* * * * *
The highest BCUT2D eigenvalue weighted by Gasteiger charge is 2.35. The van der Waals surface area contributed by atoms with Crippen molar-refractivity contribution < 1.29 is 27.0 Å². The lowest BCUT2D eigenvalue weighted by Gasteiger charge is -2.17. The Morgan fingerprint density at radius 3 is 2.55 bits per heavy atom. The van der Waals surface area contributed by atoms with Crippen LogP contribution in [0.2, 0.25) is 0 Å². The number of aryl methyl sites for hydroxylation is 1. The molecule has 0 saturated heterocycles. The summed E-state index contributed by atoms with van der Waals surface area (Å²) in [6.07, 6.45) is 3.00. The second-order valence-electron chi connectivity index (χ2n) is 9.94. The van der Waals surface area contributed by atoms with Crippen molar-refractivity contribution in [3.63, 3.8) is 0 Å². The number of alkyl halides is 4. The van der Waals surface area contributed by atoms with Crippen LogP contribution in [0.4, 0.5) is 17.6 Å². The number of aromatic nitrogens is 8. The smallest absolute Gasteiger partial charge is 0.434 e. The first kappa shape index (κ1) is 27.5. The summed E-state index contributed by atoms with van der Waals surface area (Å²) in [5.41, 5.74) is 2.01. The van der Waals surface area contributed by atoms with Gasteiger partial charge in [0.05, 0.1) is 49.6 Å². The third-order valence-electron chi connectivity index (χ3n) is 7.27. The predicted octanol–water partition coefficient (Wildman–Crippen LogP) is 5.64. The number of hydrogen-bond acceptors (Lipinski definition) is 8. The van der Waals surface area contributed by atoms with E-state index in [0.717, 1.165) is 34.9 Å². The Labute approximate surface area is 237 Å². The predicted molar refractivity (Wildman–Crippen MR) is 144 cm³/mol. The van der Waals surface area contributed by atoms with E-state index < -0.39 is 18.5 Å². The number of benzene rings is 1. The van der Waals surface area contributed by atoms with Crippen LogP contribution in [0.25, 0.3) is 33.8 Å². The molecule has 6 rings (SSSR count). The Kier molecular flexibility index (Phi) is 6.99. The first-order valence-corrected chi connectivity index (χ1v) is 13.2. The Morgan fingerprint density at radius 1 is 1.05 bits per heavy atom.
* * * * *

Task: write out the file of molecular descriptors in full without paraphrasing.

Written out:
The highest BCUT2D eigenvalue weighted by Gasteiger charge is 2.35. The van der Waals surface area contributed by atoms with Crippen molar-refractivity contribution < 1.29 is 27.0 Å². The lowest BCUT2D eigenvalue weighted by Gasteiger charge is -2.17. The Morgan fingerprint density at radius 3 is 2.55 bits per heavy atom. The van der Waals surface area contributed by atoms with Crippen LogP contribution in [0.2, 0.25) is 0 Å². The number of aryl methyl sites for hydroxylation is 1. The molecule has 0 saturated heterocycles. The summed E-state index contributed by atoms with van der Waals surface area (Å²) in [6.07, 6.45) is 3.00. The second-order valence-electron chi connectivity index (χ2n) is 9.94. The van der Waals surface area contributed by atoms with Crippen molar-refractivity contribution in [3.63, 3.8) is 0 Å². The number of alkyl halides is 4. The van der Waals surface area contributed by atoms with Crippen LogP contribution in [0.4, 0.5) is 17.6 Å². The number of aromatic nitrogens is 8. The smallest absolute Gasteiger partial charge is 0.434 e. The first kappa shape index (κ1) is 27.5. The summed E-state index contributed by atoms with van der Waals surface area (Å²) in [5.41, 5.74) is 2.01. The van der Waals surface area contributed by atoms with Gasteiger partial charge in [0.05, 0.1) is 49.6 Å². The third-order valence-electron chi connectivity index (χ3n) is 7.27. The predicted octanol–water partition coefficient (Wildman–Crippen LogP) is 5.64. The number of hydrogen-bond acceptors (Lipinski definition) is 8. The van der Waals surface area contributed by atoms with E-state index in [0.717, 1.165) is 34.9 Å². The Labute approximate surface area is 237 Å². The predicted molar refractivity (Wildman–Crippen MR) is 144 cm³/mol. The van der Waals surface area contributed by atoms with E-state index < -0.39 is 18.5 Å². The number of benzene rings is 1. The van der Waals surface area contributed by atoms with Crippen LogP contribution in [0.25, 0.3) is 33.8 Å². The molecule has 6 rings (SSSR count). The Kier molecular flexibility index (Phi) is 6.99. The first-order valence-corrected chi connectivity index (χ1v) is 13.2. The Morgan fingerprint density at radius 1 is 1.05 bits per heavy atom.